The Kenyan president is at fault, because he has not yet started the legal process of appointment of new IEBC commissioners after April 14. Constitutional expert Steve Ogolla says the procedure is so clearly prescribed in the laws that “every law student, no, every highschool student can read it and draw correct conclusions.” Here are the details of what must be done if the Independent Electoral and Boundaries Commission is lacking the quorum of members – step by step: Continue reading “The President is at fault over IEBC appointments”
People like to hear and read about conflict. It’s always about one person against another: husband against wife, president against opposition leader, tenant against landlord, revenue authority versus taxpayer, neighbour against neighbour, employee versus employer, gang A against gang B, police against suspect, etc.
There are a myriad causes and characteristics of conflict, and many end up in court. Just look at the cause lists on kenyalaw.org (ext. link). A conflict will always be present in a court case – even if the proceedings remain orderly and quiet and do not entail shouting, an attack by the convicted against the magistrate like in a 2016 Nakuru case (ext. link),or even a suicide in the courtroom like the one of a Bosnian war criminal suspect at the International Criminal Tribunal for the Former Yugoslavia (ICTY) in The Hague in November 2017 (ext. link).
Kisumu Governor Anyang Nyong’o has issued a publication called “Executive Order No. 1” (see picture) meaning to ban all non-NASA-demonstrations in his county.
Steve Ogolla senses a “brazen abuse of office”:
In short, this is nothing more than a passionate appeal to Kisumu residents to shun violence, maintain peace, law &order, and tranquillity in the County. Continue reading “Nobody in Kenya can limit constitutional Rights”
The petition of the Civil Society Organizations of November 6 against the conduct of the fresh Presidential election in Kenya raises serious questions about the behaviour of the IEBC, Independent Electoral and Boundaries Commission. Reading from our download page is highly recommended; the words speak for themselves and contain many arguments that could not reported in the national media. The other parties have to submit their replies to the Supreme Court by this afternoon, Sunday, November 12 and replies to the replies until Monday, Nov. 13 They are invited to send us their files to make them available to media for first-hand scrutiny by sending them to editors (at ) roggkenya.org.
In law, the country is just about to enter the Elections Dispute Resolution Stage at the Courts.
This is the predictable pathway, whether politicians and citizens like or not. Continue reading “Like it or not: It’s the Courts’ time again”
What next after the Kenyan Presidential Election? This Interview with election law Expert Steve Ogolla was conducted after the election day, but before the declaration of results by the Election Commission IEBC.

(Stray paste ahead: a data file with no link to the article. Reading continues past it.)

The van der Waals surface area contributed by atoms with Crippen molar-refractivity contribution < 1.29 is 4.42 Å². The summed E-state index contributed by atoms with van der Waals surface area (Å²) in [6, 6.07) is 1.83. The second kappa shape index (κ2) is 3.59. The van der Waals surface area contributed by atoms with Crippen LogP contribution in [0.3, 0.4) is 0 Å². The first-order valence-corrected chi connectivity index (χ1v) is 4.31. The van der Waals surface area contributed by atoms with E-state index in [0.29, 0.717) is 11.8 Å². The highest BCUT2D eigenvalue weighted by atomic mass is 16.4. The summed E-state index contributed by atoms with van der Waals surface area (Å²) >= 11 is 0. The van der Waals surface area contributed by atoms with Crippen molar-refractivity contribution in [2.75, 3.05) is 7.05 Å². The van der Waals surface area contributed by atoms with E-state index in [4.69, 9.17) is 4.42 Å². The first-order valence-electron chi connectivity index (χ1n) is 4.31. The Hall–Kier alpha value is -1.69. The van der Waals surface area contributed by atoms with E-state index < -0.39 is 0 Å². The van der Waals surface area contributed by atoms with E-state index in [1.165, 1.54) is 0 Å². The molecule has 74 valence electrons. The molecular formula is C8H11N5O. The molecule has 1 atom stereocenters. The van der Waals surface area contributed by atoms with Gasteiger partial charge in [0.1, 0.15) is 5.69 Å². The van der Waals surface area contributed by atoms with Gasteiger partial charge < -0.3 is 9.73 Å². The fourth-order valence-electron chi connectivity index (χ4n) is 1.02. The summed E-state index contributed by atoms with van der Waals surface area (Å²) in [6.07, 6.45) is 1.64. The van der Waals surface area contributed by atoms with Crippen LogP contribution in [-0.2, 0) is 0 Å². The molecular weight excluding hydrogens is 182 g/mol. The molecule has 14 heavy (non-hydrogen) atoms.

RoGGKenya: Is it correct to postpone the election in Nyanza counties indefinitely, as of today, Saturday, Oct 28, 2017? Continue reading “After the Election: Tranquillity through the Courts”
A scrutiny with election law expert Steve Ogolla on Roggkenya.org
Q: Just a day before the repeat Kenya’s Presidential Election, the opposition, the NASA coalition, has declared to transform itself into a “resistance movement.” And promptly, during election day we have seen NASA supporters set up illegal blocks on highways under that name of a legitimate resistance movement. So, is a resistance movement some kind of a warlord army that operates outside of the law?
A: The fact that NASA is using the phrase “national resistance movement” does not necessarily make it a military or violent movement, Continue reading “How legal is the Kenyan “Resistance Movement?””
A group of civil society organizations has filed a case in the Supreme Court on Tuesday, Oct. 24, 2017, seeking an interpretation whether the Kenyan Presidential election of Oct. 26 can be postponed or not. The interview below was conducted on the same day and reflects what the effect of the petition could have been. But the Supreme Court did not meet the minimum quorum of judges to conduct a hearing on the eve of election day. Some arguments of the petition, however, could apply to post-election petitions as well. A link to the petition text is under the interview text.
Question (RoGGKenya): There are already several other petitions seeking a postponement of the Presidential election that is scheduled for Thursday 6 a.m., which is in less then two days from now. What is new to this one?
Legal expert Steve Ogolla has identified with us five legal ways why the election day Oct.26 might be canceled by a court and has weighed the likeliness of such decisions. To shed light on the heated debate, we are leaving out all the political arguments for and against a postponement and just cite the legal arguments.